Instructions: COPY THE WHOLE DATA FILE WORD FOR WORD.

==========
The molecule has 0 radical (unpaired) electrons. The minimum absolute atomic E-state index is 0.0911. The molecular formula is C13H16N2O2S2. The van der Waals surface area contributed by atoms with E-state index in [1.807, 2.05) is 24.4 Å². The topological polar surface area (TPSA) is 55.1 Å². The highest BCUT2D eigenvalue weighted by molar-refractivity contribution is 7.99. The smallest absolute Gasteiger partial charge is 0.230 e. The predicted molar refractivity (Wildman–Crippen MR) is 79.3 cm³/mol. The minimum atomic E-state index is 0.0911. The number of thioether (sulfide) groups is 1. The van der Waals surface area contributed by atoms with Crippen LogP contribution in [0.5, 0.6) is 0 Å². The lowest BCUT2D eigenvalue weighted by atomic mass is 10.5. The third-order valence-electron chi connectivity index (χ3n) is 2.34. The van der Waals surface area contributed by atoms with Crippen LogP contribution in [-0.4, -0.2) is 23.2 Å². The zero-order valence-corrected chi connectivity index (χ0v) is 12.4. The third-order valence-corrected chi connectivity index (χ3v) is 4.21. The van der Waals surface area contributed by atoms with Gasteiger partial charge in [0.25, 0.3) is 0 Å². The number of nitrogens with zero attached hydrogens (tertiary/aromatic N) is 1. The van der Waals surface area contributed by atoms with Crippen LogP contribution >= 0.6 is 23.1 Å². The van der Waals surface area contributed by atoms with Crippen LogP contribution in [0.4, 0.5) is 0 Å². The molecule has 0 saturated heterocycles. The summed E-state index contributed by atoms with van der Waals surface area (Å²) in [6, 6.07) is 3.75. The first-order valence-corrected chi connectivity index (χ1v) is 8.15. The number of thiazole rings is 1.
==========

The molecule has 0 radical (unpaired) electrons. The minimum absolute atomic E-state index is 0.0911. The molecular formula is C13H16N2O2S2. The van der Waals surface area contributed by atoms with E-state index in [1.807, 2.05) is 24.4 Å². The topological polar surface area (TPSA) is 55.1 Å². The highest BCUT2D eigenvalue weighted by molar-refractivity contribution is 7.99. The smallest absolute Gasteiger partial charge is 0.230 e. The predicted molar refractivity (Wildman–Crippen MR) is 79.3 cm³/mol. The minimum atomic E-state index is 0.0911. The number of thioether (sulfide) groups is 1. The van der Waals surface area contributed by atoms with Crippen LogP contribution in [0.5, 0.6) is 0 Å². The lowest BCUT2D eigenvalue weighted by atomic mass is 10.5. The third-order valence-electron chi connectivity index (χ3n) is 2.34. The van der Waals surface area contributed by atoms with Crippen LogP contribution in [-0.4, -0.2) is 23.2 Å². The zero-order valence-corrected chi connectivity index (χ0v) is 12.4. The third-order valence-corrected chi connectivity index (χ3v) is 4.21. The van der Waals surface area contributed by atoms with Gasteiger partial charge in [0.25, 0.3) is 0 Å². The number of nitrogens with zero attached hydrogens (tertiary/aromatic N) is 1. The van der Waals surface area contributed by atoms with Crippen LogP contribution >= 0.6 is 23.1 Å². The van der Waals surface area contributed by atoms with Crippen LogP contribution in [0.4, 0.5) is 0 Å². The molecule has 0 saturated heterocycles. The summed E-state index contributed by atoms with van der Waals surface area (Å²) in [6, 6.07) is 3.75. The first-order valence-corrected chi connectivity index (χ1v) is 8.15. The number of thiazole rings is 1.